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This year’s Hip Hop & Gaming Panel at PAX East truly added to the previous experience being offered. In the following panel MC Frontalot, Random AKA MegaRan, and HipHopGamer take the audience on a trip through sound and gaming with the evolution of Hip Hop Music being the centerpiece of all discussion. Moving beyond a genre that relies on one thing and one thing only (street life) to please its fans and into a genre that is capable of telling a story from any walk of life or aspect of humanity seems to be a primary motivating factor. The obvious love for games was expressed constantly by the three hosts and audience with a great synergy taking place and many jokes and laughs reverberating throughout the convention center meeting room.

As HipHopGamer said at one moment, the people in this meeting room at PAX weren’t just here to learn, they were attending this panel out of the passion and loyalty to the video games and hip hop movement which has grown from a few isolated forums and artists shrouded in mystery (such as MC Frontalot before he revealed his identity to the public) into a medium potentially capable of supporting full time careers like that of MegaRan, MC Chris, and countless others.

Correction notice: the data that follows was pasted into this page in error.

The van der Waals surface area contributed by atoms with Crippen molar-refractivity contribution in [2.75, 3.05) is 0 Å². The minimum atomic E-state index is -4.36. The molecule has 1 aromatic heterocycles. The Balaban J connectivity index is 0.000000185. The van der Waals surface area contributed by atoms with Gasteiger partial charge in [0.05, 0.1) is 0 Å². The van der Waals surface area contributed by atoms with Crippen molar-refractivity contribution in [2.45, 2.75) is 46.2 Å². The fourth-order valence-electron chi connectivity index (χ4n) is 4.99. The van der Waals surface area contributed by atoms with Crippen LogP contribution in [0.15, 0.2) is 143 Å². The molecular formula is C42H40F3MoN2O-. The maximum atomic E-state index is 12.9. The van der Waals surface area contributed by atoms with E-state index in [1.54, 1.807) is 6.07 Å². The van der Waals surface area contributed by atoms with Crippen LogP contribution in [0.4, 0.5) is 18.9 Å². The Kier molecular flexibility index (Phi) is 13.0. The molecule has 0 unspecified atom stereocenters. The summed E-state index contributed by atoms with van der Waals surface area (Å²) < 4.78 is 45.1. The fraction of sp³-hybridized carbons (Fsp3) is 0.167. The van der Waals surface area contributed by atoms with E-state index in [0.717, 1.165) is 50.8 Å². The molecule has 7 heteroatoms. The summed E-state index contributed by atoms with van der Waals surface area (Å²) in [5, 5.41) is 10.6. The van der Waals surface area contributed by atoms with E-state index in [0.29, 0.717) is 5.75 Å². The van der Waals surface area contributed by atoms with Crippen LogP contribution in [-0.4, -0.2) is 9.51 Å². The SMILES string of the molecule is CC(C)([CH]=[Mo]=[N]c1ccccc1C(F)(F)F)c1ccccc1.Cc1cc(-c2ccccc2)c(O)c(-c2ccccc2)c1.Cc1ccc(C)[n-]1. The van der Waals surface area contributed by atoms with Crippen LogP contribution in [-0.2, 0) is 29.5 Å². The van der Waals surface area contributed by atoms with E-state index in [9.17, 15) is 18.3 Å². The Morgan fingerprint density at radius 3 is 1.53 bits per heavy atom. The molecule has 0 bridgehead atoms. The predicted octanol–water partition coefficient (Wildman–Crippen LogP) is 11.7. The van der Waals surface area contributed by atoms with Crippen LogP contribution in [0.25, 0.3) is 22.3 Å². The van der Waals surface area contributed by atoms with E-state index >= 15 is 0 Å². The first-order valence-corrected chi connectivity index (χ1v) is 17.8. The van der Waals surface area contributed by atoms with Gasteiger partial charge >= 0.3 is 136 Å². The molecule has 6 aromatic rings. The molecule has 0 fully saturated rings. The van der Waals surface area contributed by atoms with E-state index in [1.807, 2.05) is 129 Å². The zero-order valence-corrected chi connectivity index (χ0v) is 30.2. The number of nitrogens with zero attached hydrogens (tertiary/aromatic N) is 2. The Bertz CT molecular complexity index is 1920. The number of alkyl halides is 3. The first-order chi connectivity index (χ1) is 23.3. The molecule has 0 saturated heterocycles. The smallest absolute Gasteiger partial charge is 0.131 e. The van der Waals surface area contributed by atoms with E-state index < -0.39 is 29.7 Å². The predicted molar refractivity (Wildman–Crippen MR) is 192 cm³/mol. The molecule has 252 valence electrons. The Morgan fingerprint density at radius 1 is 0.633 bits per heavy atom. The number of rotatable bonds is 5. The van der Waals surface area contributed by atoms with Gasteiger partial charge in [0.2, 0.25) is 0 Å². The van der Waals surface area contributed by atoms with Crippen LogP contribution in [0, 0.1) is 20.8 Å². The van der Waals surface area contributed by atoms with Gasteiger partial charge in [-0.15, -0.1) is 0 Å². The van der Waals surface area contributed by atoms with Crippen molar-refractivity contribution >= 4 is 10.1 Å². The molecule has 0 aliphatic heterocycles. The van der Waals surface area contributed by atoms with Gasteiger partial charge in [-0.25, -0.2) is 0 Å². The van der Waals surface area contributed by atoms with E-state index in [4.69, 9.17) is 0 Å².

Two very exciting projects were announced by Random (AKA MegaRan) and HipHopGamer during this panel as well.

1. “Untitled” (To Be Announced) – Random

Random AKA MegaRan is creating an instrumental project inspired by role playing games such as the Final Fantasy series, the newly released 3DS exclusive Bravely Default, and likely countless others throughout his gaming history. This project is meant to show the world how Random would score a major league role playing game if/when the opportunity comes.

Scoring a musical soundtrack to a video game experience is a lot different than creating hip hop instrumentals which are based less on the album’s overall flow (which is usually arranged later) and more of a track by track creation process which each track is individually invented.

Expect this project to be more of a full-on journey through sound that Random feels would be very fitting for the role playing game genre. If you can’t handle waiting, check out this Journey Instrumental EP for now (A Hip Hop Excursion), and stay tuned as we report more on this developing project.

2. (“There’s Levels To This Shit”) – HipHopGamer, Shade45, Statik Selektah, Slaughterhouse, And Potentially More

HipHopGamer announced, in response to my bonus question to the panel as to more hints and information about Hip Hop and Gaming colliding in the ways he mentioned earlier in the panel, “There’s Levels To This Shit” in which different entertainers and hip hop artists as levels to get to a boss.

So for example, Slaughterhouse members being levels that lead up to a boss. The boss of Slaughterhouse HHG reminds us all of course is none other than Slim Shady, Eminem, the highest selling emcee in the past decade at any given time. This alludes to more, and HHG tells us to stay tuned as the exact details to this project are still being worked out. Shouts out and thanks to HHG for revealing this teaser announcement!